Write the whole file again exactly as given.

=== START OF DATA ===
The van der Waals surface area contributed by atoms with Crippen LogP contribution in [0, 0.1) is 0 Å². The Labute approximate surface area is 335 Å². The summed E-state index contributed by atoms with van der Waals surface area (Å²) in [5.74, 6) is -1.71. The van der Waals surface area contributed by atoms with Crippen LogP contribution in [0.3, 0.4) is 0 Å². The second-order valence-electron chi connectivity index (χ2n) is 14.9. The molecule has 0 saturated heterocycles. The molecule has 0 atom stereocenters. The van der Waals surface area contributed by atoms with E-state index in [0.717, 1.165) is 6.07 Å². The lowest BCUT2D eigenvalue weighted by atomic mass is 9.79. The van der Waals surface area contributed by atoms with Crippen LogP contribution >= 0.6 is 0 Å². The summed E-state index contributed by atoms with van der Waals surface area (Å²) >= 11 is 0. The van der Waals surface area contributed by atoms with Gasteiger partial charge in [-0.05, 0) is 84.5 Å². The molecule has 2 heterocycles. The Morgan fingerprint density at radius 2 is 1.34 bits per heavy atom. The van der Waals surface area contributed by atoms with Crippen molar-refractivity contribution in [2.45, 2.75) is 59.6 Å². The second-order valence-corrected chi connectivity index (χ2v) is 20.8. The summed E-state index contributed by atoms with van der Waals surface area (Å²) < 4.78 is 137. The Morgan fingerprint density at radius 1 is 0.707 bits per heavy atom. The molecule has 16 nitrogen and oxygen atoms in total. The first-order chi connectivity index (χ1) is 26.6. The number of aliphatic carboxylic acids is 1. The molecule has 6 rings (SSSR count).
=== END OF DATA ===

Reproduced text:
The van der Waals surface area contributed by atoms with Crippen LogP contribution in [0, 0.1) is 0 Å². The Labute approximate surface area is 335 Å². The summed E-state index contributed by atoms with van der Waals surface area (Å²) in [5.74, 6) is -1.71. The van der Waals surface area contributed by atoms with Crippen LogP contribution in [0.3, 0.4) is 0 Å². The second-order valence-electron chi connectivity index (χ2n) is 14.9. The molecule has 0 saturated heterocycles. The molecule has 0 atom stereocenters. The van der Waals surface area contributed by atoms with E-state index in [0.717, 1.165) is 6.07 Å². The lowest BCUT2D eigenvalue weighted by atomic mass is 9.79. The van der Waals surface area contributed by atoms with Crippen LogP contribution >= 0.6 is 0 Å². The summed E-state index contributed by atoms with van der Waals surface area (Å²) >= 11 is 0. The van der Waals surface area contributed by atoms with Gasteiger partial charge in [-0.05, 0) is 84.5 Å². The molecule has 2 heterocycles. The Morgan fingerprint density at radius 2 is 1.34 bits per heavy atom. The van der Waals surface area contributed by atoms with Crippen molar-refractivity contribution in [2.45, 2.75) is 59.6 Å². The second-order valence-corrected chi connectivity index (χ2v) is 20.8. The summed E-state index contributed by atoms with van der Waals surface area (Å²) < 4.78 is 137. The Morgan fingerprint density at radius 1 is 0.707 bits per heavy atom. The molecule has 16 nitrogen and oxygen atoms in total. The first-order chi connectivity index (χ1) is 26.6. The number of aliphatic carboxylic acids is 1. The molecule has 6 rings (SSSR count).